Boiling peanuts reduces allergic responses in clinical trial
A first-of-its-kind clinical trial has tested whether slowly introducing small quantities of boiled peanuts to a child's diet can treat allergies. After the year-long treatment, 80% of children in the trial could safely tolerate peanuts but the researchers say the therapy is still experimental.
Over the last few years oral immunotherapy treatments for peanut allergies have become increasingly accepted as effective tools to help desensitize children. These treatments generally involve slowly introducing very small and controlled doses of peanut proteins to help a child gradually develop a tolerance to the allergen over time. These kinds of treatments are not without risks, and adverse effects are still common when slowly escalating doses of peanuts in children with known allergic responses.
For some years it has been suggested that boiling peanuts can reduce their allergenicity. A 2017 pilot study found slowly introducing boiled peanuts to subjects with allergies was very successful at inducing peanut tolerance. So a larger study was planned, enrolling 70 children with peanut allergies aged between six and 18.
The year-long trial spanned three phases. The first phase ran for 12 weeks and slowly introduced small quantities of peanuts that had been boiled for 12 hours. Starting with 62.5 milligrams of boiled peanut powder, at the end of 12 weeks the participants were eating up to four boiled peanuts per day.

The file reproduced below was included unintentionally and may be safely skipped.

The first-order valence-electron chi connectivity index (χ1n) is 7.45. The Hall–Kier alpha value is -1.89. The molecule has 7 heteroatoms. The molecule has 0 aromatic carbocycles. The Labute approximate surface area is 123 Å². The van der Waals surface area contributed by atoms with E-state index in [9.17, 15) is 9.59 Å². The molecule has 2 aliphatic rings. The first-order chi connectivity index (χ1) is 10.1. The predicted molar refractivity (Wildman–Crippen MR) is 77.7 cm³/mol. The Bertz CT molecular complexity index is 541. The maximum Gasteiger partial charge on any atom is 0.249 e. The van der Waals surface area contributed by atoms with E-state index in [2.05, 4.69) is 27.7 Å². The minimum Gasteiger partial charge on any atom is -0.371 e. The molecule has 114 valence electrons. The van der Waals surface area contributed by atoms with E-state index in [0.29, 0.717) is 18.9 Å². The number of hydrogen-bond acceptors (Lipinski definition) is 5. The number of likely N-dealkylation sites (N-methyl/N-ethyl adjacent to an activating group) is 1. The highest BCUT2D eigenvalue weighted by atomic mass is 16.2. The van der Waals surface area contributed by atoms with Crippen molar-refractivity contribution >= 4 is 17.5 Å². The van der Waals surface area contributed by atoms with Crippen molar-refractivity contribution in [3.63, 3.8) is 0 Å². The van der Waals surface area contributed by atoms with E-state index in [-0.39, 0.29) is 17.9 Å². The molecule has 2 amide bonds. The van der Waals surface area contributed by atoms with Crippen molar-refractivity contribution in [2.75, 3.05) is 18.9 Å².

The next phase started with powder of peanuts boiled for just two hours. At the end of 20 weeks the cohort was consuming around 10 whole peanuts a day. The final 20-week phase moved to roasted peanuts, again starting with powder and looking to reach a point where the participants were eating up to six whole roasted peanuts twice a day.
At the end of the 52-week trial, 80% of the cohort were successfully tolerating the target of safely eating nearly a dozen roasted peanuts a day.
The novel treatment did come with a moderate degree of risk. Around 60% of the cohort reported experiencing some kind of adverse allergic response during the course of the study. However, the vast majority of those effects were classified as mild, only requiring minor antihistamine or corticosteroid treatment.
The researchers do note that three participants (4%) did experience a serious adverse response to the therapy requiring treatment with epinephrine. But this rate of serious allergic responses to the immunotherapy was still lower than the 14% reported in prior peanut powder trials.
Luke Grzeskowiak, lead author on the new study, said the results are promising, demonstrating boiled peanuts could be a potentially safer way to introduce peanuts to allergic children. But he also stresses this kind of therapy does not work for everyone and should not be deployed at home by parents trying to desensitize their children to peanuts.
“It’s really important that people are not embarking on immunotherapy without having an appropriate level of supervision," Grzeskowiak said to The Guardian. "At this point, it’s part of experimental studies."
The researchers are now conducting another trial comparing a boiled peanut immunotherapy protocol against a more common peanut flour protocol. That study will hopefully clarify whether this is a safer strategy for inducing peanut tolerance in children.
The new research was published in the journal Clinical and Experimental Allergy.
Source: Flinders University